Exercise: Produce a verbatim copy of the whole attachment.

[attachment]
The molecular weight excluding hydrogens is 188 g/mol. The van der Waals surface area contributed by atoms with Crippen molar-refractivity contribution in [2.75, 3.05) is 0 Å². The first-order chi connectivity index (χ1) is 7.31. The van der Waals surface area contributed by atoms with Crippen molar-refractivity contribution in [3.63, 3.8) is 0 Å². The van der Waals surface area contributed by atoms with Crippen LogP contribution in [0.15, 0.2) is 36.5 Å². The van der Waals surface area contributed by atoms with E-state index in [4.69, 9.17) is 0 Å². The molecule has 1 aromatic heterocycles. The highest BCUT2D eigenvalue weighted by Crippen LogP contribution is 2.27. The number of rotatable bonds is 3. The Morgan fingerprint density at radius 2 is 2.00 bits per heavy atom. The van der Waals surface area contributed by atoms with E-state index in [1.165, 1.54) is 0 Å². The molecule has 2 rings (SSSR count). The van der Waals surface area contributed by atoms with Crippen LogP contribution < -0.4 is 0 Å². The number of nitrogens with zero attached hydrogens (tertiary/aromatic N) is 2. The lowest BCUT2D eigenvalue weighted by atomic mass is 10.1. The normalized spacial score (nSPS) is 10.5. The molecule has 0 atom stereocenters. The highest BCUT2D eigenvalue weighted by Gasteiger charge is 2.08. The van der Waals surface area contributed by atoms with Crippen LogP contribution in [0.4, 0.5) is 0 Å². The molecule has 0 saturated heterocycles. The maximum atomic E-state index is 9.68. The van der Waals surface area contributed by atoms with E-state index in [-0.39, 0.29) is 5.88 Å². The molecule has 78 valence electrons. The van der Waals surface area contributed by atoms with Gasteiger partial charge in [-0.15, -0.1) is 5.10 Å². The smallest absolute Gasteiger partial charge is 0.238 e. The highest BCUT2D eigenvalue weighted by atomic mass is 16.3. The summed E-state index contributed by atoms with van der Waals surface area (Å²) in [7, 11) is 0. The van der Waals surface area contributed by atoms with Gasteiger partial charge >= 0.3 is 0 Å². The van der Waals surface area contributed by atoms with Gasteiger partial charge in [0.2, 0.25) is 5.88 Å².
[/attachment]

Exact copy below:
The molecular weight excluding hydrogens is 188 g/mol. The van der Waals surface area contributed by atoms with Crippen molar-refractivity contribution in [2.75, 3.05) is 0 Å². The first-order chi connectivity index (χ1) is 7.31. The van der Waals surface area contributed by atoms with Crippen molar-refractivity contribution in [3.63, 3.8) is 0 Å². The van der Waals surface area contributed by atoms with Crippen LogP contribution in [0.15, 0.2) is 36.5 Å². The van der Waals surface area contributed by atoms with E-state index in [4.69, 9.17) is 0 Å². The molecule has 1 aromatic heterocycles. The highest BCUT2D eigenvalue weighted by Crippen LogP contribution is 2.27. The number of rotatable bonds is 3. The Morgan fingerprint density at radius 2 is 2.00 bits per heavy atom. The van der Waals surface area contributed by atoms with E-state index in [1.165, 1.54) is 0 Å². The molecule has 2 rings (SSSR count). The van der Waals surface area contributed by atoms with Crippen LogP contribution < -0.4 is 0 Å². The number of nitrogens with zero attached hydrogens (tertiary/aromatic N) is 2. The lowest BCUT2D eigenvalue weighted by atomic mass is 10.1. The normalized spacial score (nSPS) is 10.5. The molecule has 0 atom stereocenters. The highest BCUT2D eigenvalue weighted by Gasteiger charge is 2.08. The van der Waals surface area contributed by atoms with Crippen LogP contribution in [0.4, 0.5) is 0 Å². The molecule has 0 saturated heterocycles. The maximum atomic E-state index is 9.68. The van der Waals surface area contributed by atoms with E-state index in [-0.39, 0.29) is 5.88 Å². The molecule has 78 valence electrons. The van der Waals surface area contributed by atoms with Gasteiger partial charge in [-0.15, -0.1) is 5.10 Å². The smallest absolute Gasteiger partial charge is 0.238 e. The highest BCUT2D eigenvalue weighted by atomic mass is 16.3. The summed E-state index contributed by atoms with van der Waals surface area (Å²) in [7, 11) is 0. The van der Waals surface area contributed by atoms with Gasteiger partial charge >= 0.3 is 0 Å². The van der Waals surface area contributed by atoms with Gasteiger partial charge in [0.2, 0.25) is 5.88 Å².